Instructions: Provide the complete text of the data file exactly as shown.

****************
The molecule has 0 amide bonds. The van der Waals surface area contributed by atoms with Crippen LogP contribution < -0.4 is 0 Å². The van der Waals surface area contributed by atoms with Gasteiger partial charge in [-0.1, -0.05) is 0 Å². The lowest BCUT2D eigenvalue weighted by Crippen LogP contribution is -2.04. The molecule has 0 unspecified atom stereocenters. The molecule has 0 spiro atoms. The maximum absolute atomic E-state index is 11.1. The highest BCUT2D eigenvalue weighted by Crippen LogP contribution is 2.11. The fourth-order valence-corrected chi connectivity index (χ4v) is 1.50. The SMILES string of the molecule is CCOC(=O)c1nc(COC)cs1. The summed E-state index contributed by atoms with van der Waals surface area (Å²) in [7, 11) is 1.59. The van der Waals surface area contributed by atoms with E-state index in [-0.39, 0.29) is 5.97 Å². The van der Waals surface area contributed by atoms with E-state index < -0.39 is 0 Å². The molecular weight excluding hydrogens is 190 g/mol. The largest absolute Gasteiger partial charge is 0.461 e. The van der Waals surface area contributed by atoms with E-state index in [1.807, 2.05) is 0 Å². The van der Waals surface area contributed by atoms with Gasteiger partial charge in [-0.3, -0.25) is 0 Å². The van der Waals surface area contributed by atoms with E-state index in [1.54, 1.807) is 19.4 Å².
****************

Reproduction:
The molecule has 0 amide bonds. The van der Waals surface area contributed by atoms with Crippen LogP contribution < -0.4 is 0 Å². The van der Waals surface area contributed by atoms with Gasteiger partial charge in [-0.1, -0.05) is 0 Å². The lowest BCUT2D eigenvalue weighted by Crippen LogP contribution is -2.04. The molecule has 0 unspecified atom stereocenters. The molecule has 0 spiro atoms. The maximum absolute atomic E-state index is 11.1. The highest BCUT2D eigenvalue weighted by Crippen LogP contribution is 2.11. The fourth-order valence-corrected chi connectivity index (χ4v) is 1.50. The SMILES string of the molecule is CCOC(=O)c1nc(COC)cs1. The summed E-state index contributed by atoms with van der Waals surface area (Å²) in [7, 11) is 1.59. The van der Waals surface area contributed by atoms with E-state index in [-0.39, 0.29) is 5.97 Å². The van der Waals surface area contributed by atoms with E-state index < -0.39 is 0 Å². The molecular weight excluding hydrogens is 190 g/mol. The largest absolute Gasteiger partial charge is 0.461 e. The van der Waals surface area contributed by atoms with E-state index in [1.807, 2.05) is 0 Å². The van der Waals surface area contributed by atoms with Gasteiger partial charge in [-0.3, -0.25) is 0 Å². The van der Waals surface area contributed by atoms with E-state index in [1.54, 1.807) is 19.4 Å².